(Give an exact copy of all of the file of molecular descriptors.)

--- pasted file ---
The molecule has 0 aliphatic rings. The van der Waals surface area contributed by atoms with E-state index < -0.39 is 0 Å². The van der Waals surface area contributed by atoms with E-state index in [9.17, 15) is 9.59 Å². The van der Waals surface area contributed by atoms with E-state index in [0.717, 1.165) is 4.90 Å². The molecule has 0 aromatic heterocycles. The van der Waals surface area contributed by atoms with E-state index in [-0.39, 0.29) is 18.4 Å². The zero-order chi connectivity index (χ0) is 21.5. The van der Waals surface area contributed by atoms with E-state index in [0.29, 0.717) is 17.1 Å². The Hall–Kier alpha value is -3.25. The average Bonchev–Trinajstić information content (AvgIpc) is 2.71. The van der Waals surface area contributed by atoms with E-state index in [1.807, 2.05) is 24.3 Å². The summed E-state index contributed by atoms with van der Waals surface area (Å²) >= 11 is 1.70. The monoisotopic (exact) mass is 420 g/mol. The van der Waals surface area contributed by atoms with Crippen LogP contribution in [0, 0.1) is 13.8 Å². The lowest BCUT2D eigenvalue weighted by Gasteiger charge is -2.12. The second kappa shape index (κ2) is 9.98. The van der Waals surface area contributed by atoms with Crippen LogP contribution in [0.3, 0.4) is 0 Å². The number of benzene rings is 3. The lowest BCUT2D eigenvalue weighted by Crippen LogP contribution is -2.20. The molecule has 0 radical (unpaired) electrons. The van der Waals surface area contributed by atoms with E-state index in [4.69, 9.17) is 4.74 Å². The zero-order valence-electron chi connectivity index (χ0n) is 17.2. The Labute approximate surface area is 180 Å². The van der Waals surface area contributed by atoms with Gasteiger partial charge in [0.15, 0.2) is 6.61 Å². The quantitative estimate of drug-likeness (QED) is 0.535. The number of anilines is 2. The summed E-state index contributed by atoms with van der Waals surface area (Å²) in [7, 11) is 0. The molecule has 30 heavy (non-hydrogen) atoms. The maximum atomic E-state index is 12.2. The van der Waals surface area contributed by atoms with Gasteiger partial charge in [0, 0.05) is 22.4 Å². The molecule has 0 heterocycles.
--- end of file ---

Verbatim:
The molecule has 0 aliphatic rings. The van der Waals surface area contributed by atoms with E-state index < -0.39 is 0 Å². The van der Waals surface area contributed by atoms with E-state index in [9.17, 15) is 9.59 Å². The van der Waals surface area contributed by atoms with E-state index in [0.717, 1.165) is 4.90 Å². The molecule has 0 aromatic heterocycles. The van der Waals surface area contributed by atoms with E-state index in [-0.39, 0.29) is 18.4 Å². The zero-order chi connectivity index (χ0) is 21.5. The van der Waals surface area contributed by atoms with E-state index in [0.29, 0.717) is 17.1 Å². The Hall–Kier alpha value is -3.25. The average Bonchev–Trinajstić information content (AvgIpc) is 2.71. The van der Waals surface area contributed by atoms with E-state index in [1.807, 2.05) is 24.3 Å². The summed E-state index contributed by atoms with van der Waals surface area (Å²) >= 11 is 1.70. The monoisotopic (exact) mass is 420 g/mol. The van der Waals surface area contributed by atoms with Crippen LogP contribution in [0, 0.1) is 13.8 Å². The lowest BCUT2D eigenvalue weighted by Gasteiger charge is -2.12. The second kappa shape index (κ2) is 9.98. The van der Waals surface area contributed by atoms with Crippen LogP contribution in [0.3, 0.4) is 0 Å². The number of benzene rings is 3. The lowest BCUT2D eigenvalue weighted by Crippen LogP contribution is -2.20. The molecule has 0 radical (unpaired) electrons. The van der Waals surface area contributed by atoms with E-state index in [4.69, 9.17) is 4.74 Å². The zero-order valence-electron chi connectivity index (χ0n) is 17.2. The Labute approximate surface area is 180 Å². The van der Waals surface area contributed by atoms with Gasteiger partial charge in [0.15, 0.2) is 6.61 Å². The quantitative estimate of drug-likeness (QED) is 0.535. The number of anilines is 2. The summed E-state index contributed by atoms with van der Waals surface area (Å²) in [7, 11) is 0. The molecule has 30 heavy (non-hydrogen) atoms. The maximum atomic E-state index is 12.2. The van der Waals surface area contributed by atoms with Gasteiger partial charge in [0, 0.05) is 22.4 Å². The molecule has 0 heterocycles.